Viewers can choose to support the projects they watch by contributing directly to the campaign website or by calling a toll-free number. The Crowd Funder Show rewards contributors with sponsored gift cards for the same amount of money they contribute, up to $100. Supporting people and their projects has never been easier so it’s no wonder you can’t help but feel like you’re a part of something special. The Crowd Funder TV Show is an interesting, inspiring program that highlights human ingenuity and co-operation.

When you go to my page you will see locations once can choose from for the gift card include: Sears, Best Buy, Home Depot and Toys R Us. So, if you plan on doing any shopping at any of these locations anyway you are essentially donating to my cause for free. A total win-win!

Back in September and again in November I posted my prologue and the note from Eve from my yet unpublished memoir, “Muckville: Farm Policy, Media and the Strange Oddities of Semi-Rural Life.” Please allow me to post it again and I again thank you for your generous support!

PROLOGUE

Muckville.  I can see you asking yourself now

Why should I care about a book about farming? Or one about public policy advocacy and dealing with the media? Or a about a book that combines the realities of farming with agriculture-specific policy, advocacy and dealing with the media?

We all have to eat. Every day if possible. Day after day. Until we die we have to eat. Food, along with breathable air, clean water and adequate shelter is one of our most basic needs. Since there are roughly 3.3 million farmers in the U.S. comprising roughly 2% of the general population, odds are you have never met a farmer. Despite the growth in popularity of Community Supported Agriculture (CSA) and local farmers’ markets it is most likely you have never met, spoken, smelled or touched a farmer.  Or set foot on a farm.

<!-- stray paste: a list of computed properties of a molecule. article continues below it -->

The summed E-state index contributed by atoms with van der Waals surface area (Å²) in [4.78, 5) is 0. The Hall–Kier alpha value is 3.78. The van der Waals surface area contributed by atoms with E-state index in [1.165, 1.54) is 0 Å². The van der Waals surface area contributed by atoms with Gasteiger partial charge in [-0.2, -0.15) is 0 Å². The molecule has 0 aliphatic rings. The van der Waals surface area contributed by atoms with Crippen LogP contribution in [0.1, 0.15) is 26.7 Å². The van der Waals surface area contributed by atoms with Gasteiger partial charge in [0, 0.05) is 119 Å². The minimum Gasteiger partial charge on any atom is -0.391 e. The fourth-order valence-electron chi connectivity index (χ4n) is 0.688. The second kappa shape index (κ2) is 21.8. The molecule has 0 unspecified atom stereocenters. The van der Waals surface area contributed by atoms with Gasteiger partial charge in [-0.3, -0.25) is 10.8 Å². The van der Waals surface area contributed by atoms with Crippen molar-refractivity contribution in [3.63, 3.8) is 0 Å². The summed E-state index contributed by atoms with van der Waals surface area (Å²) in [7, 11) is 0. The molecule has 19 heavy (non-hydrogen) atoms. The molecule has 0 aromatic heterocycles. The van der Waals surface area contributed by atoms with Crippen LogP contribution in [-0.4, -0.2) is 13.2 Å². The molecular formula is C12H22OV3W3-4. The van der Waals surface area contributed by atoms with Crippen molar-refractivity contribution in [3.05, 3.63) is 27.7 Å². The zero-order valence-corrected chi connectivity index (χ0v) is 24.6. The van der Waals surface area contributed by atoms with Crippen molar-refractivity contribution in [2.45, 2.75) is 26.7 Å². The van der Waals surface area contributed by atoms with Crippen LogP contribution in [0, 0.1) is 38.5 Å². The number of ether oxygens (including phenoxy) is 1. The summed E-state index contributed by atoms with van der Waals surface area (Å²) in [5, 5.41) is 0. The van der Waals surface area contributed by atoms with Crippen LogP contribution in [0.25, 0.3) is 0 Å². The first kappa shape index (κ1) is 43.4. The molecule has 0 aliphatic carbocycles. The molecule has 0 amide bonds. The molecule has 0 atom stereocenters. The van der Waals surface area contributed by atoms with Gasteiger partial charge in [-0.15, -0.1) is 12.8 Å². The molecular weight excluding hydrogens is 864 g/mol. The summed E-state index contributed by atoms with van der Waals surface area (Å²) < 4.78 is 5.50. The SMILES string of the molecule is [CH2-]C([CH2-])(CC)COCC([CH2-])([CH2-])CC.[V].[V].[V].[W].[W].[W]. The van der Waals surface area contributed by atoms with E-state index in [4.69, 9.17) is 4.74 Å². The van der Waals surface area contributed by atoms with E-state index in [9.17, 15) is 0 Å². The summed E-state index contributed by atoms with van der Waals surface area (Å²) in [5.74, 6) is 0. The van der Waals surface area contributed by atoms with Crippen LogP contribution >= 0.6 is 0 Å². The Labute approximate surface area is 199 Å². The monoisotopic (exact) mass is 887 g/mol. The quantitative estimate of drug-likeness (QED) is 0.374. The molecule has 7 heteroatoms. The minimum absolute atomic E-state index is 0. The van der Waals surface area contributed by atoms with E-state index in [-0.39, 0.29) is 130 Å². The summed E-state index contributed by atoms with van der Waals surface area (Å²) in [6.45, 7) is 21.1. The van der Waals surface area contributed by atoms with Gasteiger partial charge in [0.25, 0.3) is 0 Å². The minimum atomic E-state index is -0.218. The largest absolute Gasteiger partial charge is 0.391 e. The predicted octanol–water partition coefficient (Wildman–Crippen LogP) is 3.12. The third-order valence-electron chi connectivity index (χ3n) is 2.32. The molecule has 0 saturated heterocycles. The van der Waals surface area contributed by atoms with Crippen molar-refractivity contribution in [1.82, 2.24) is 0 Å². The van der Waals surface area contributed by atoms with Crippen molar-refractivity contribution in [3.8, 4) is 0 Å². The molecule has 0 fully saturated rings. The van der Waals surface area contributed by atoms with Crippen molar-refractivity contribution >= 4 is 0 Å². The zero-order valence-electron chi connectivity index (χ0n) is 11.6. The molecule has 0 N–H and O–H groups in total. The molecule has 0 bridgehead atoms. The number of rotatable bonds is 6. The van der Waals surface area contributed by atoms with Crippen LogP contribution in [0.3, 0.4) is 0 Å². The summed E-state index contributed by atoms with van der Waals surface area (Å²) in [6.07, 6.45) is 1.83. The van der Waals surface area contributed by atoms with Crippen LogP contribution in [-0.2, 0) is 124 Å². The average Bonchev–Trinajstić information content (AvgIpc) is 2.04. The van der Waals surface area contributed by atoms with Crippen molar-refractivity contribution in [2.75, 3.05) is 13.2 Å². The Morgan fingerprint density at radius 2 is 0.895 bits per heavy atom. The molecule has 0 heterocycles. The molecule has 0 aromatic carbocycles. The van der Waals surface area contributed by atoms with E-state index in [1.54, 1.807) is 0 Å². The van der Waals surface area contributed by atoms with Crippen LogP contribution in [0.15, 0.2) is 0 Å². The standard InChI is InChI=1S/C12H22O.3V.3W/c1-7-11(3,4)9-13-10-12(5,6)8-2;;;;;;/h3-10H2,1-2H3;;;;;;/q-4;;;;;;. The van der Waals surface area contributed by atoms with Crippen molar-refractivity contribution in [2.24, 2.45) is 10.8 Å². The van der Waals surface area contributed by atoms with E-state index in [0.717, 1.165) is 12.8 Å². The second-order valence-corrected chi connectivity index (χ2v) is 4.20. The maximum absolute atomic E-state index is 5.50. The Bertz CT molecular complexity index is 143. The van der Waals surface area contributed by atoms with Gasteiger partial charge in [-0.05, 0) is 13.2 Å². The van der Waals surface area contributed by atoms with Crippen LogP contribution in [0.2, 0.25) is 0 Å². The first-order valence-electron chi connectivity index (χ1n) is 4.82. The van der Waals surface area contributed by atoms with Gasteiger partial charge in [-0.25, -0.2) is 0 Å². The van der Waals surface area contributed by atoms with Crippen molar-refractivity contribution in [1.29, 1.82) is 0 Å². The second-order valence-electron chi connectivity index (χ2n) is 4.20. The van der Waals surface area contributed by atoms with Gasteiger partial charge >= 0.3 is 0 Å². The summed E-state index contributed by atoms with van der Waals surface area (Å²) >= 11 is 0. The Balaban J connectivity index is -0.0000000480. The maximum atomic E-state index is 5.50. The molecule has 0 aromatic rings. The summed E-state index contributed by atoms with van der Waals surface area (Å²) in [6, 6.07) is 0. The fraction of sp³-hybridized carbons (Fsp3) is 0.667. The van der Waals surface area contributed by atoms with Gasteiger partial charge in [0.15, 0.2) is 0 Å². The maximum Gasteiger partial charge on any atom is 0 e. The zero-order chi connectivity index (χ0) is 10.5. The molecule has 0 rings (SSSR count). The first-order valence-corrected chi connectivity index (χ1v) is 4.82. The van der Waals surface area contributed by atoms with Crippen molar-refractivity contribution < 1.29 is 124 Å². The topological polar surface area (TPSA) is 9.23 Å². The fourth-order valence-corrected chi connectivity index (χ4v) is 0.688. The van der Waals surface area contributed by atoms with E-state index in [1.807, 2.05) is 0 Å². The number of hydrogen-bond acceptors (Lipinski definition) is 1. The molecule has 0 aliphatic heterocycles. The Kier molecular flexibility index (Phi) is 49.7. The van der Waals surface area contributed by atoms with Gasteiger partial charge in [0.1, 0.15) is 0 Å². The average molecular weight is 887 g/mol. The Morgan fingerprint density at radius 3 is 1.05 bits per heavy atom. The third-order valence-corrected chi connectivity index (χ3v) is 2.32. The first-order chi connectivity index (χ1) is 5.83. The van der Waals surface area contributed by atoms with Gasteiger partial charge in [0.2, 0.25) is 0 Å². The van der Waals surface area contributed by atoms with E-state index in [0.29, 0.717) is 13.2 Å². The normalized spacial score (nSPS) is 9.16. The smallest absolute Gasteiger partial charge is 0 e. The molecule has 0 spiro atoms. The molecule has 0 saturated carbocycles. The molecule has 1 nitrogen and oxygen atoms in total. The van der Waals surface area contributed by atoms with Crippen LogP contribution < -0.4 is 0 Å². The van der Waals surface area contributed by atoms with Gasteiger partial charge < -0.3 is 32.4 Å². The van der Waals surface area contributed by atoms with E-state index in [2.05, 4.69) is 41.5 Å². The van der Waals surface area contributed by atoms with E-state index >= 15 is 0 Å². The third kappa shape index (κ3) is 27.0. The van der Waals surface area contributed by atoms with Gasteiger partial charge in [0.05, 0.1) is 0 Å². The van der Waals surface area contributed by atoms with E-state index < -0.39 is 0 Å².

Though the United States was once a primarily an agricultural society and even as recently as the turn of the previous century roughly 40% of the population farmed, since then, and especially since the advancements associated with Norman Borlaug’s “Green Revolution” fewer and fewer farmers on less and less land space have produced one of the world’s safest, most abundant and cheapest food supplies.

And with that change has come an incredible level of disconnect between the people who primarily produce our food and the citizens who eat it. Sadly, when you mention the word farmer the first image that will pop into someone’s head will be Eddie Albert’s character Oliver Wendell Douglas from the CBS sitcom “Green Acres.” Or worse, some character from one of the various reality TV shows that keep popping up, and frequently aren’t so real.

Though farmers’ markets are exploding across the country and thanks to the foodie movement there is a strong renewed interest in agriculture, much of the information about farmers is not coming from us. Food critics and chefs will frequently pontificate about farming, and though some of them may have a small hobby farm, for the most part they are not farmers. They do not know what it is like, on a day to day basis, to be a farmer in the 21st century.

I simply don’t have enough heads for all the hats I have to wear. I have to be a soil scientist, a chemist, a financial planner, an accountant, a bookkeeper, a regulator, a marketer and frequently a public relations person and public policy advocate.

Farming today is governed by a myriad of laws and regulations that cover numerous aspects of our business on multiple levels. And there are so many groups, organizations and pressures out there trying to influence or change those laws and regulations on a seemingly daily basis.